CTC production team responds to evolving ‘Three Sisters’ needs


Jenny Kennedy, assistant stage manager, of Brooklyn, N.Y., moves across the stage organizing the set design for Chautauqua Theater Company’s production of “Three Sisters,” which opens Wednesday at Bratton Theater. Photo by Megan Tan.

Suzi Starheim | Staff Writer

As the opening of Chautauqua Theater Company’s production of “Three Sisters” approaches, the production team finds itself finishing an evolving set of needs for the play.

Production Manager Joe Stoltman said while this is his third time working on a production of “Three Sisters,” each time has presented different challenges. For this production, directed by Brian Mertes, the team has responded to aspects of the show that have changed during rehearsals.

“This ‘Three Sisters’ is a very organic process, and by that we mean a lot of it comes out of rehearsal rather than as a plan the director has,” Stoltman said. “Those are extremely challenging processes for managers, because we need to plan what’s coming down the pike, and oftentimes they don’t know until they are actually going through rehearsal and see what they need.”

Because needs might change based on the decisions made in each rehearsal, the production team began the season with a 35-item prop list that has now grown to approximately 120 items.

Nikki Mills, associate production manager, said these variations in what the production requires are due to Mertes’ style of working with the actors to figure out the play.

“They make discoveries together in the room working together as an artistic unit,” Mills said.

In addition to responding to the changing needs of the production, Mills said the team is working hard to create two “special effect” aspects of “Three Sisters,” which will be revealed to audiences once the play opens.

“It’s always fun to do special effects, break out of the box and do something you don’t do on every play,” Mills said. “It’s also fun for the audience to get to experience something new; when we can, we pull in special effect-type projects. It’s really exciting.”

Mills said it’s fun for the technical team to re-implement techniques that they have already learned or to master a new skill to create aspects of the show.

While the production team is hard at work making sure the play has all the aspects it needs to go smoothly, Chris Soley, technical director, is hard at work constructing the set for the play.

Soley is responsible for turning the set designs into actual structures on the stage, Stoltman said.

To do this for “Three Sisters,” Soley began with a few days of reviewing the drawings to estimate how much lumber would be needed to build each structure. This process began for “Three Sisters” in mid-May.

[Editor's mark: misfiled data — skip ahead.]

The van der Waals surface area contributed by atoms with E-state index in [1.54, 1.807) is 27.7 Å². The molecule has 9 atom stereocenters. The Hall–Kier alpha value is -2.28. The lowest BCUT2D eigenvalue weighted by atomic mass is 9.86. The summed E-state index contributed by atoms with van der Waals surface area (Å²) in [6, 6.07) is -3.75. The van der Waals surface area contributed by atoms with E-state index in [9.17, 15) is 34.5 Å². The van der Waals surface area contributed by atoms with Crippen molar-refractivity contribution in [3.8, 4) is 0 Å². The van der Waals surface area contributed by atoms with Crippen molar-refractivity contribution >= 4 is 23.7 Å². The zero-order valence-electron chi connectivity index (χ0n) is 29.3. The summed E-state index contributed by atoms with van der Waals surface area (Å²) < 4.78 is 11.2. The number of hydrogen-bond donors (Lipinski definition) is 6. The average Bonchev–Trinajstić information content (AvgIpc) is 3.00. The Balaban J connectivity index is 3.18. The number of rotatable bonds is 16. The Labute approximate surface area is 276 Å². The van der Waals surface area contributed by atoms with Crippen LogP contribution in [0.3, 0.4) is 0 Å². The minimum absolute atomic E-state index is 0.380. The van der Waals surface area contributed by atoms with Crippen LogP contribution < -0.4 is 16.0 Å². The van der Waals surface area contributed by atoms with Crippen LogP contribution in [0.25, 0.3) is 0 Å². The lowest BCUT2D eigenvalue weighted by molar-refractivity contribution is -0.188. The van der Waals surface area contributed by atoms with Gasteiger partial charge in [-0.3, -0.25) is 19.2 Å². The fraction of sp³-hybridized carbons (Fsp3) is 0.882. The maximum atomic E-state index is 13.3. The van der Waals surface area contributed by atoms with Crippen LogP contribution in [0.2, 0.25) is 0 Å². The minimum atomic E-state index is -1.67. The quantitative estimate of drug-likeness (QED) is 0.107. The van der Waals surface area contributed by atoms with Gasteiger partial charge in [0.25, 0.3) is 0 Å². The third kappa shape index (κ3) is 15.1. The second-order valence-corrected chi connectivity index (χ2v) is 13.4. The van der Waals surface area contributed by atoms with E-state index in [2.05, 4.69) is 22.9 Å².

From there, Soley figured out specifically what materials they would need for each piece of the set and what they already had in stock to use.

The major pieces of the set for this show include three large walls, which can be broken down into approximately 42 individual pieces, called flats, to be moved to Bratton Theater.

One of the major challenges in constructing the set for this show was one of these three walls, which is made of steel and Plexiglas. This 16-by-24 wall is going to weigh approximately 800 to 900 pounds.

Soley said while they are building these pieces, the team needs to consider their size, making sure they fit through the theater doors. They need to remain at a manageable size so that Soley’s crew can safely and efficiently build and load them into the theater.

Soley said the evolving nature of the production has also impacted the general structure of the set of the play as they work to complete it.

“The set for this show is pretty different than what typically goes into Bratton Theater,” Soley said. “It’s a little more out there and a little less concrete, so that’s fun.”

The different design of this production “lends itself to a timeless aspect,” Mills said.

The design may surpise audiences who are expecting a traditional Chekhov production.

“The point of Chekhov’s plays, for a lot of people, is about the internal action,” Stoltman said. “It’s not about what you do on the outside; it’s about the internal monologue and the internal tension between characters, so oftentimes what you see is a very realistic representation. We’re not going that route with this show, so it will be somewhat divergent from what you would normally see if you went to see ‘Three Sisters.’”

Chautauqua Theater Company’s production of “Three Sisters” runs July 6 through July 17 at Bratton Theater.